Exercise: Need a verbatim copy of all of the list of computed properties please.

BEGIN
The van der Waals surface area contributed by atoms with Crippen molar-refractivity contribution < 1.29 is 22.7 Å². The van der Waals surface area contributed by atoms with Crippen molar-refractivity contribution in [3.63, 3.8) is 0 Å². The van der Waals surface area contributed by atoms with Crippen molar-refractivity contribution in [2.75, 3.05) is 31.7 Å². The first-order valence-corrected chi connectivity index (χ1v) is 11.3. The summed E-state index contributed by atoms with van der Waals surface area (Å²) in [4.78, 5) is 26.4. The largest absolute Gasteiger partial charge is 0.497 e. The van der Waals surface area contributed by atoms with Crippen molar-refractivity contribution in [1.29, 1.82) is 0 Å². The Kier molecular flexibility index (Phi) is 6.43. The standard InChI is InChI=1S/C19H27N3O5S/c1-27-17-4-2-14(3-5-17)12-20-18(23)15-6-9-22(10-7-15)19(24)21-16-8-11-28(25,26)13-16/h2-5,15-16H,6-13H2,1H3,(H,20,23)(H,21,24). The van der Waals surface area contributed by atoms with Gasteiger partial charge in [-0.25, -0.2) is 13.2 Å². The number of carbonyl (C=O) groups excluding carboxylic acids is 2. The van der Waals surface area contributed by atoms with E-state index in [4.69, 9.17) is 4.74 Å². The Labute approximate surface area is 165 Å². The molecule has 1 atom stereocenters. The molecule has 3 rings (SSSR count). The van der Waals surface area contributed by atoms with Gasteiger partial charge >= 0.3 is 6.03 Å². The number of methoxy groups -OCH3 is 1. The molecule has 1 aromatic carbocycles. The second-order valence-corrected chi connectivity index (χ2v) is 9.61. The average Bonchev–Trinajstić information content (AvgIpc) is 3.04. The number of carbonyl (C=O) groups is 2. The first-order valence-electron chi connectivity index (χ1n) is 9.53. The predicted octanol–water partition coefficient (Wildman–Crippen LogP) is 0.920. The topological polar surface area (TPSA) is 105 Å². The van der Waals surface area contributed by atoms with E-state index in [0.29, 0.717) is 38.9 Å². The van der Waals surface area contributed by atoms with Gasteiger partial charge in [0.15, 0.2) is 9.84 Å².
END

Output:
The van der Waals surface area contributed by atoms with Crippen molar-refractivity contribution < 1.29 is 22.7 Å². The van der Waals surface area contributed by atoms with Crippen molar-refractivity contribution in [3.63, 3.8) is 0 Å². The van der Waals surface area contributed by atoms with Crippen molar-refractivity contribution in [2.75, 3.05) is 31.7 Å². The first-order valence-corrected chi connectivity index (χ1v) is 11.3. The summed E-state index contributed by atoms with van der Waals surface area (Å²) in [4.78, 5) is 26.4. The largest absolute Gasteiger partial charge is 0.497 e. The van der Waals surface area contributed by atoms with Crippen molar-refractivity contribution in [1.29, 1.82) is 0 Å². The Kier molecular flexibility index (Phi) is 6.43. The standard InChI is InChI=1S/C19H27N3O5S/c1-27-17-4-2-14(3-5-17)12-20-18(23)15-6-9-22(10-7-15)19(24)21-16-8-11-28(25,26)13-16/h2-5,15-16H,6-13H2,1H3,(H,20,23)(H,21,24). The van der Waals surface area contributed by atoms with Gasteiger partial charge in [-0.25, -0.2) is 13.2 Å². The number of carbonyl (C=O) groups excluding carboxylic acids is 2. The van der Waals surface area contributed by atoms with E-state index in [4.69, 9.17) is 4.74 Å². The Labute approximate surface area is 165 Å². The molecule has 1 atom stereocenters. The molecule has 3 rings (SSSR count). The van der Waals surface area contributed by atoms with Gasteiger partial charge >= 0.3 is 6.03 Å². The number of methoxy groups -OCH3 is 1. The molecule has 1 aromatic carbocycles. The second-order valence-corrected chi connectivity index (χ2v) is 9.61. The average Bonchev–Trinajstić information content (AvgIpc) is 3.04. The number of carbonyl (C=O) groups is 2. The first-order valence-electron chi connectivity index (χ1n) is 9.53. The predicted octanol–water partition coefficient (Wildman–Crippen LogP) is 0.920. The topological polar surface area (TPSA) is 105 Å². The van der Waals surface area contributed by atoms with E-state index in [0.29, 0.717) is 38.9 Å². The van der Waals surface area contributed by atoms with Gasteiger partial charge in [0.15, 0.2) is 9.84 Å².